Within those bosque-designed plazas (a geometrical organization of trees), the trees within tree grates and up-lights became the highlight. Purposely placed in the plazas to create “outdoor rooms”, the trees grow up and out exponentially in a short period of time (usually five to seven years), ultimately provided a natural outdoor ceiling for pedestrians wanting to sit, cool off and soak in their surroundings.

“In an urban environment, the soil tends to be poor and compacted. So, we also used a structural soil mix in the planting pits, a granular mix, which allows water and air to get to the roots of the trees, increasing their overall health and growth while reducing sidewalk up-heave from the roots,” Hazzard said. “Storm water is also being directed to the soil mix, so it’s naturally filtering the water and slowing it down before it enters a perforated pipe and connects to the City’s storm water system.”

LSA created entry nodes at the intersection of Main Street and 6th and 7th Avenue (US 64) which included up-lit dogwood trees and signs constructed out of recycled, historic granite curb stones and Hendersonville’s logo cut out of Corten steel.  Six circular raised brick planters for future art were designed within the plaza areas, as well as a small raised stage that could accommodate performances but would function as seating for everyday use.   

Encouraging residents and visitors alike to wander and immerse themselves in downtown, the new design also called for connectivity to nearby neighborhoods and parks.  Since LSA’s design, 4th Avenue, which intersects Main Street, became Hendersonville’s first street with Shared-Lane Markings to increase cyclist safety.  4th Avenue connects Down Town to Jackson Park, one of the largest public green areas in the Henderson County and the Oklawaha Greenway. Bike racks were installed on Main Street, and there are hopes for more bike lanes as the need increases.

The downtown design also points out the future possibility of the Ecusta Rail Trail, following the railroad line going from Hendersonville to Brevard. The 18-mile trail is still in the planning stages, but if made a reality, would open up a whole host of multi-modal transportation and recreational opportunities to connect into.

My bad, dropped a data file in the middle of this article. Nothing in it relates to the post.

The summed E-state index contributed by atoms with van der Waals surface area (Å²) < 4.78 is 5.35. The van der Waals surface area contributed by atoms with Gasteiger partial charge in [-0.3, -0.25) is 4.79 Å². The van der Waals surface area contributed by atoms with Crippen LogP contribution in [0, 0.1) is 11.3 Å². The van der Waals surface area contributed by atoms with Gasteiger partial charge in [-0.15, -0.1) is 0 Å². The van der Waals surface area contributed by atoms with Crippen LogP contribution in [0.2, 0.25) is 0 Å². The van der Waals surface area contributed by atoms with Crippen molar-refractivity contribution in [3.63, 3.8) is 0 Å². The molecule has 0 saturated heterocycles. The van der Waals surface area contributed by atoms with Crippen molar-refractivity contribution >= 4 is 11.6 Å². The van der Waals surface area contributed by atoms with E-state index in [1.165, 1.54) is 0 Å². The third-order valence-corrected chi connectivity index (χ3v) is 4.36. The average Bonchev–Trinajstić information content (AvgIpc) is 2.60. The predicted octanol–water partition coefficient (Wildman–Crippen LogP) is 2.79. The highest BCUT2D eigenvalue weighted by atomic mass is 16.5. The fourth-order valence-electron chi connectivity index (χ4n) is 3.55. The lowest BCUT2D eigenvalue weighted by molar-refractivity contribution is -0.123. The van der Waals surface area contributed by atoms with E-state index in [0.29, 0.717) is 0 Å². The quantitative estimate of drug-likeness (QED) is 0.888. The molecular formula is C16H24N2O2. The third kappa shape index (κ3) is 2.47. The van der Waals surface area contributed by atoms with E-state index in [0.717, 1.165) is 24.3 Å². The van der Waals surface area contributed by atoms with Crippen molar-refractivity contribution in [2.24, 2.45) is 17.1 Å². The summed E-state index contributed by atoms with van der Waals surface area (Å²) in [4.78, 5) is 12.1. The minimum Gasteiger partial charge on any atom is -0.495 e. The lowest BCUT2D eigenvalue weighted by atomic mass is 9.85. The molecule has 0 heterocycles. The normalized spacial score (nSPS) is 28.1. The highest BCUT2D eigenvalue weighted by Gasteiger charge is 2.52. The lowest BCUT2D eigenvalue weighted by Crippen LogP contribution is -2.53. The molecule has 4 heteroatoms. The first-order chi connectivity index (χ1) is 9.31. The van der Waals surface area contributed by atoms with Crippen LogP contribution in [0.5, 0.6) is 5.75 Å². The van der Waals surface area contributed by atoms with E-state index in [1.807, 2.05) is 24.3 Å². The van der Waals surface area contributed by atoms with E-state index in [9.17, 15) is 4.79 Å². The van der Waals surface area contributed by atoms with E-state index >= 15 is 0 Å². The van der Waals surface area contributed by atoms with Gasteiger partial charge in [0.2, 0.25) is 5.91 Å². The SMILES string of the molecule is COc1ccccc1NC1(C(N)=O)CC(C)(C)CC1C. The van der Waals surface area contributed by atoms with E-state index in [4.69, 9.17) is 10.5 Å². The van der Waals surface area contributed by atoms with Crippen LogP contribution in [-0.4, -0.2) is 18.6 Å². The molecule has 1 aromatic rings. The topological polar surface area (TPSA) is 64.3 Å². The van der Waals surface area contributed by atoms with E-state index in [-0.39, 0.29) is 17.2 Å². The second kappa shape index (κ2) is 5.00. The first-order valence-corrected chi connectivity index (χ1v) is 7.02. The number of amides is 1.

“The rail trail would create a multi-use path that would connect Hendersonville and Brevard and all of the community’s in-between,” Hazzard said.

Design studies have shown how large residential areas in the city are within a five to 10 minute walk from downtown. Hazzard noted one of the biggest pieces in the revitalization puzzle was how to simply get people out of their cars, relying on them less, and instead go walk or bike to and from Main Street.

“I’ll come out here and go for a walk on my lunch break and it’s just incredible to see the progress of Down Town Hendersonville,” he said. “I’ve been working here for 10 years, and back then you’d never really see anybody out past five or six o’clock. Now, you can go out any night of the week and people of all ages are out everywhere.  There are a number of factors in in the Cities growth, with the [new] streetscape being a major one.”

Strolling Main Street, Hazzard points out every detail of the downtown design.  As a Landscape Architect, he is proud of how this project has made Hendersonville more of a destination, with pedestrian friendly spaces, aesthetically pleasing lush native landscapes, and an overall expanding vibrant community.  Where once there was silence and emptiness when the sun went down, now there’s live music, the aroma of restaurants, and the excited voices and faces of people participating in a growing, vivacious community.

You can also view this article as it was originally published on pages 12-13 of the 2014 edition of the directory or as a pdf.